The wait has ended (at least it appears that way) for the revival of North Broad’s iconic high-rise, the Divine Lorraine, to get under way. The Divine Lorraine Hotel, originally the Lorraine Apartments, had a long run as it was built between 1892 and 1894 and didn’t close its doors until 1999. To many, this building symbolized wealth and luxury, however to me, and to my generation, it’s been that building covered in graffiti and filled with squatters that looks like it was probably something pretty cool at one point.
Developer, Eric Blumenfeld, now has all of the money he needs as approval for his loan and grant money appears to have been received. I believe Blumenfeld has obtained something like $44 million in funding, with the bulk of that coming from New Jersey real estate lender, Billy Procida. In this PLANPHILLY article, Blumenfeld is quoted saying, “The city has been incredibly helpful, as has the state.” Blumenfeld’s supposed plan is to create 109 apartments with retail space occupying the first two floors of the building.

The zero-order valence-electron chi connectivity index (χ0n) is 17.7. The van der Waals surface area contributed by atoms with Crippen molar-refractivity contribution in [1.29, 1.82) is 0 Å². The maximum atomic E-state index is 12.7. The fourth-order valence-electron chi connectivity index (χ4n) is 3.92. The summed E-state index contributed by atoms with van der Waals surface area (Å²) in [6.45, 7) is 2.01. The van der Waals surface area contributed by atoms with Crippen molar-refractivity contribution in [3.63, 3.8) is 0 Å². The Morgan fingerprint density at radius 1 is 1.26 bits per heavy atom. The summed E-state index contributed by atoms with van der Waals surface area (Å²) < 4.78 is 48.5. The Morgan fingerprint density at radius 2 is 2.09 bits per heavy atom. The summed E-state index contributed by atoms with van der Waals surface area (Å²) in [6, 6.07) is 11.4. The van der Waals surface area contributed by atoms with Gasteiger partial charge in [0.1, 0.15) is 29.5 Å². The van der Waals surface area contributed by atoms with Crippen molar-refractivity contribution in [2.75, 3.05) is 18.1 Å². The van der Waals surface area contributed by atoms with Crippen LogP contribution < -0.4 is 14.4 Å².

Personally, I’m excited about this project. I don’t know how you couldn’t be. I know there are a lot of variables that go into it, and people will always disagree on the allocation of government money (Blumenfeld received grants), but revitalizing a historic building in an area that sorely needs it (North Broad) is a win in my book as it allows the restoration of a landmark, it will generate tax revenue, and it will only spark more development in the neighborhood.
Approval to build 500 apartments and an 80,000 square foot supermarket on the lot behind the Divine Lorraine was also granted this week. Without the Divine Lorraine project, I’m not sure that this would be in the works, so you can see the effect it’s already made. The Divine Lorraine is a project that I will definitely continue to follow as the transformation should be pretty incredible (I will also be following because I’m hoping it gets done, haha). This is definitely a major step in the evolution of North Broad. I think it’s only a matter of time before North Broad from City Hall to Temple’s campus has been completely rejuvenated.